President Joe Biden says he’s warned his Chinese counterpart Xi Jinping that violating U.S. sanctions imposed on Russia for its invasion of Ukraine would be a “gigantic mistake” that may hurt investment in China.
In an interview with CBS on Sunday, Biden said that he spoke with Xi not long after the Chinese leader signed a “no limits” partnership with Russian President Vladimir Putin during the Beijing Winter Olympics in February.
“And I said that if you think that Americans and others were going to continue to invest in China based on your violating the sanctions that have been imposed on Russia, I think you’re making a gigantic mistake. But that’s your decision to make,” he said.
Biden emphasized that he was not threatening Xi but rather warning him of the ramifications of violating the sanctions on Russia. He said there has been no indication thus far that China has offered weaponry in support of Russia.
Washington imposed a slew of sanctions on Russia to ramp up pressure on the Kremlin to halt its aggression in Ukraine. The European Union and several other countries have also followed suit.
Beijing’s “no limits” agreement stipulates that Russia recognize Taiwan as an “inalienable part of China” and rejects the self-ruled island’s independence “in any form,” while Beijing backs Russia’s opposition to NATO expansion.
Biden on Taiwan
Biden also repeated comments he made earlier on his commitment to Taiwan’s security in the case of an invasion from the mainland, challenging Washington’s prevailing position of strategic ambiguity regarding Taiwan.
“We agree with what we signed onto a long time ago. And that there’s ‘One China’ policy, and Taiwan makes their own judgments about their independence,” he told CBS.
When asked if the U.S. military would defend Taiwan in the event of a Chinese invasion, Biden replied: “Yes, if in fact there was an unprecedented attack.”
According to the State Department, Washington does not support Taiwan’s independence but it would still provide Taiwan with the capabilities necessary to maintain its defense.
Earlier this month, the U.S. Defense Security Cooperation Agency agreed to sell anti-ship and air-to-air missiles worth over $1.1 billion to Taiwan. The CCP strongly opposed the move and vowed to take “legitimate and necessary countermeasures” against Washington.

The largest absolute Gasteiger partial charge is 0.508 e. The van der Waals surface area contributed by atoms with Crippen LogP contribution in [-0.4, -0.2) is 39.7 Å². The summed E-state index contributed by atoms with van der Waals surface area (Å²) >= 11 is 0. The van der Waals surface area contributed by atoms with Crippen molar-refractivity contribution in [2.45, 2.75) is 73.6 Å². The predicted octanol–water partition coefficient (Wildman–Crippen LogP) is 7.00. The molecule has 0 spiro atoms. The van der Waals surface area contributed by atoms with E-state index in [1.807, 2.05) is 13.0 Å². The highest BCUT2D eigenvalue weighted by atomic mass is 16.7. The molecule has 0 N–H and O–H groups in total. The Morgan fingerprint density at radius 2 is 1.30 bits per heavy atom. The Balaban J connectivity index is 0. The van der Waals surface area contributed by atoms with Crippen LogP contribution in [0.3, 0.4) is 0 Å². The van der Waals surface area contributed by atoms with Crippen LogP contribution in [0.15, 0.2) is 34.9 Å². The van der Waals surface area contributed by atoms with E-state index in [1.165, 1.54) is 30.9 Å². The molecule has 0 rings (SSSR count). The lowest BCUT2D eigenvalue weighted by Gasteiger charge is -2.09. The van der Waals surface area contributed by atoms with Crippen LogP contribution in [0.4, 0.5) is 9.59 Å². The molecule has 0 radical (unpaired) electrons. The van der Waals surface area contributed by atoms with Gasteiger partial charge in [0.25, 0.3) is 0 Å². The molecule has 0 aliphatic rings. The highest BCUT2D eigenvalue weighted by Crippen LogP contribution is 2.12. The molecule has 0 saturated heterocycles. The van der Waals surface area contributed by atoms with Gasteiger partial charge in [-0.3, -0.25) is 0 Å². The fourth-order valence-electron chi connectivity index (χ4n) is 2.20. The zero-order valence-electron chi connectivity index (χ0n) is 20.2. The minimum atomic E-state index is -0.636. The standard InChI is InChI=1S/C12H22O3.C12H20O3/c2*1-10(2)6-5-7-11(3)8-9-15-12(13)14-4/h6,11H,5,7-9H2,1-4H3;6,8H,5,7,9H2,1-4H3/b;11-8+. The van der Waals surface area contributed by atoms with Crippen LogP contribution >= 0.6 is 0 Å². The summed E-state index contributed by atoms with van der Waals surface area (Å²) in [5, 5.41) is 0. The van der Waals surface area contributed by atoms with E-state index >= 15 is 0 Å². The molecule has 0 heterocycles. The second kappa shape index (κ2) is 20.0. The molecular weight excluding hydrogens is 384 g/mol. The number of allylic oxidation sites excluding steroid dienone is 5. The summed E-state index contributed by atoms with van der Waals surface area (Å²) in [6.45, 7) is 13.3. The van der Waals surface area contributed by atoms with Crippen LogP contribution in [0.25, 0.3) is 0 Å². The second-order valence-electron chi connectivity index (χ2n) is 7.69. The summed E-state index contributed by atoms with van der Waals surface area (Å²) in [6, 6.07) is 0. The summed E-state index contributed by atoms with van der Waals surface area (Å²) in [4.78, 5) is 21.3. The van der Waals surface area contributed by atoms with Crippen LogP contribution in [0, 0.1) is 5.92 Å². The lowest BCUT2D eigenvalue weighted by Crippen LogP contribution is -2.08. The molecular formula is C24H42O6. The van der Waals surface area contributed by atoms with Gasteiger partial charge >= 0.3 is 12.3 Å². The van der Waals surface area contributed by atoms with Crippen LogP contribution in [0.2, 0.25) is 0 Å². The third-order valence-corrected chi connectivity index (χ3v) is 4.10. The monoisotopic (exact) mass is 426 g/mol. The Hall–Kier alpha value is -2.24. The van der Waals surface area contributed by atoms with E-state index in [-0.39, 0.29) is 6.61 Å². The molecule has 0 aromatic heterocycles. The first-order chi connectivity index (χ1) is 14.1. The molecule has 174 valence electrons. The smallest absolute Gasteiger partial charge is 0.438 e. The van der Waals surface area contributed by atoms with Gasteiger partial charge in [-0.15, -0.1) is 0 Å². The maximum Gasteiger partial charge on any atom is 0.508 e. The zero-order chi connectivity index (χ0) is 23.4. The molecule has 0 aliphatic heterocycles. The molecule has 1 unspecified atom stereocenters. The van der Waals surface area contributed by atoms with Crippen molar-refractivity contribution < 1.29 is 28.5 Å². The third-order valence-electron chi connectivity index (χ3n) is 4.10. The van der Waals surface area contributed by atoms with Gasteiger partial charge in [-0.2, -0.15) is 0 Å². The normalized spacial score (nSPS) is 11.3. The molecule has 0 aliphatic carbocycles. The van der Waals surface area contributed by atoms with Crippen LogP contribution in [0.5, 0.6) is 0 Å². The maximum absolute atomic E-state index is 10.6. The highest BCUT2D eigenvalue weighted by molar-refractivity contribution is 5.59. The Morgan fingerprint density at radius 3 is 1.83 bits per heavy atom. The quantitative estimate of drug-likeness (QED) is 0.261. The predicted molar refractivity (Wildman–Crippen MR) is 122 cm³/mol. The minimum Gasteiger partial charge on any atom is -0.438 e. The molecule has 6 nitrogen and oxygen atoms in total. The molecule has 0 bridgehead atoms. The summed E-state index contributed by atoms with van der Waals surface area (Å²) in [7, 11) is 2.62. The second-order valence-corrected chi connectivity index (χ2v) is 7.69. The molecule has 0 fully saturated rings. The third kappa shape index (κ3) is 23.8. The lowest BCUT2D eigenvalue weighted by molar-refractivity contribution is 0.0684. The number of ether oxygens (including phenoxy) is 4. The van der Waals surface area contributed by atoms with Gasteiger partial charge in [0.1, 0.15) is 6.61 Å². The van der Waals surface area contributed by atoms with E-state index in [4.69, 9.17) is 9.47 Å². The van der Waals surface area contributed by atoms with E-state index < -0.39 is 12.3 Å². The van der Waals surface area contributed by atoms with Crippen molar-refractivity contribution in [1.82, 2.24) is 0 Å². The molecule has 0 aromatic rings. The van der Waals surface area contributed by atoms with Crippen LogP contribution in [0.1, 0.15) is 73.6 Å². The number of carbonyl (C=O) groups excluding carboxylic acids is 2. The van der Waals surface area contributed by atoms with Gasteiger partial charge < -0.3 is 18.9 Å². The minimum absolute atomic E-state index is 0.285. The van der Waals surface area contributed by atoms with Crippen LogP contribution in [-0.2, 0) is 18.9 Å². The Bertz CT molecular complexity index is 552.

Xi Meets With Putin
Earlier on Sept. 15, the Chinese and Russian leaders met on the sidelines of the Shanghai Cooperation Organization summit in Uzbekistan for the first in-person meeting between Xi and Putin since Russia invaded Ukraine.
Putin said that Russia would support the Chinese Communist Party’s (CCP) “One China” principle, and lambasted the U.S. for “provocations” in the Taiwan Strait—an apparent reference to House Speaker Nancy Pelosi’s (D-Calif.) visit to support the island last month in the face of escalating threats from the mainland.
The two leaders reaffirmed their fledgling anti-Western alliance and dedication to creating a “multipolar world” in which the United States and its liberal democratic system of governance isn’t the sole superpower.
For Putin, the no limits alliance also means that Beijing’s continued support will ensure that Russia isn’t isolated, despite the harshest economic and diplomatic sanctions to date from developed countries.
For Xi, the alliance helps solidify the CCP’s leadership over the burgeoning anti-Western bloc just a month before its 2oth rubber stamp National Congress, in which he’s expected to secure a historic third term.
“Attempts to create a unipolar world have recently taken an absolutely ugly shape,” Putin said. “They are absolutely unacceptable for the vast majority of countries on the globe.”
Likewise, Xi proclaimed that together with Russia, China is ready to “set an example of what a responsible global power is and assume leadership in order to bring the rapidly changing world onto a path of sustainable and positive development.”
Andrew Thornebrooke and The Associated Press contributed to this report.